Part of the debate seems to hinge on whether one should count a type of special bank debt that automatically converts to equity in a crisis as a part of a bank’s official equity or not. There’s a strong case for not doing this, since these financial instruments are clearly untested.
But even this is really a distraction. The differences between the Bank of England and the commission’s proposals are not, in truth, immense. This is more an issue of principle. Sir John believes he and his commission erred on the conservative side in those 2011 equity demands, on the grounds that to push for more might have been economically disruptive. And he sees no good reason why they should be rolled back even an inch by the Bank.
In support of his case Sir John has chosen to cite the analysis of the respected independent expert in finance, Anat Admati of Stanford University. This is interesting. Ms Admati has recommended that a private bank’s equity cushion should be equivalent to between 20 to 30 per cent of its assets.
So what would you guess is the current level of equity for banks being targeted by the Bank of England? Fifteen per cent? Ten per cent? Try 3 per cent. Or 4 per cent at most. And even Sir John’s report, despite his complaints today, only wanted banks to have equity worth a maximum of around 4 per cent of assets. Consider what this means: it implies that a mere 3 or 4 per cent fall in the value of a bank’s assets would bankrupt it – and government ministers and regulators would, once again, need to consider whether to step in. To state what should be obvious: that’s not very much. And that simple ratio – known as the “leverage ratio” – should be focus of debate.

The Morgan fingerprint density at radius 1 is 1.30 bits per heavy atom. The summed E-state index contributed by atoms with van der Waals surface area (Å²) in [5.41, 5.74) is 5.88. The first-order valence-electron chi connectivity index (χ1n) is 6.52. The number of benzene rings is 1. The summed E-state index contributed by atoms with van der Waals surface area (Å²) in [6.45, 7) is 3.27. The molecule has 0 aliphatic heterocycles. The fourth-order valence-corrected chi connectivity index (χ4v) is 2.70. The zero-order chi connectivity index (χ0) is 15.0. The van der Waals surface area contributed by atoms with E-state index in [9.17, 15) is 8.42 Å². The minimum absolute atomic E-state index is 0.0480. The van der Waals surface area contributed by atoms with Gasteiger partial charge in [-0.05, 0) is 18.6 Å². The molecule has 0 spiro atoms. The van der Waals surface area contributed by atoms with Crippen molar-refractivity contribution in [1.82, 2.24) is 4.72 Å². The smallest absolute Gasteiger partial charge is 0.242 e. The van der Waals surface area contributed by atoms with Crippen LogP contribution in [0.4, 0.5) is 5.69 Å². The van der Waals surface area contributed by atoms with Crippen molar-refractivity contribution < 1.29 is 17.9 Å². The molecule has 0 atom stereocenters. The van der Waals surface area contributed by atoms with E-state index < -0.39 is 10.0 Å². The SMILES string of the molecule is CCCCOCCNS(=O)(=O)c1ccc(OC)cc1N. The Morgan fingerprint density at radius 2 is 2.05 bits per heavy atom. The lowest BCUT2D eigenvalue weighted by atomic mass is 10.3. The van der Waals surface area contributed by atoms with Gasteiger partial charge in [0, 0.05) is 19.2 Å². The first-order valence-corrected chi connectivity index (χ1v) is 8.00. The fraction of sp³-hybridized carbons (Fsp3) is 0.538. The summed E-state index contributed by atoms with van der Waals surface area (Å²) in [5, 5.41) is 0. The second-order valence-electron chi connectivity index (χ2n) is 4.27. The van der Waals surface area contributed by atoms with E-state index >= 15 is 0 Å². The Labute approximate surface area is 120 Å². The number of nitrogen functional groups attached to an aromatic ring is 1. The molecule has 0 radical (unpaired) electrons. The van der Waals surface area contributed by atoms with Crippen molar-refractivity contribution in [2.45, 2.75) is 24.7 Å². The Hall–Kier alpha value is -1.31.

Instead, the discussion gets side-tracked. The commercial banks complain that Sir John is pushing for something that will crush the global competitiveness of the City of London — when the reality is low equity buffers juice up their profits. The Bank of England, meanwhile, claims much has changed in the regulatory sphere since Sir John delivered his 2011 report. And we get showered in those acronyms.
But the central fact is that even Sir John’s slightly tougher equity proposals are insufficient truly to safeguard the interests of the taxpayer. This battle is over small movements around an equity benchmark that has been set far too low. This row doesn’t signify nothing, but it certainly doesn’t signify enough.
British banks have an aggregate balance sheet several times the size of the entire economy. As 2008 showed, failures by large banks represent the pre-eminent economic threat to all our livelihoods. If people grasped what was at stake and how little had been done on equity, the clamour for action would be deafening. But the ordinary citizen, whose money is on the line, is blinded by jargon. And the vested interests prevail.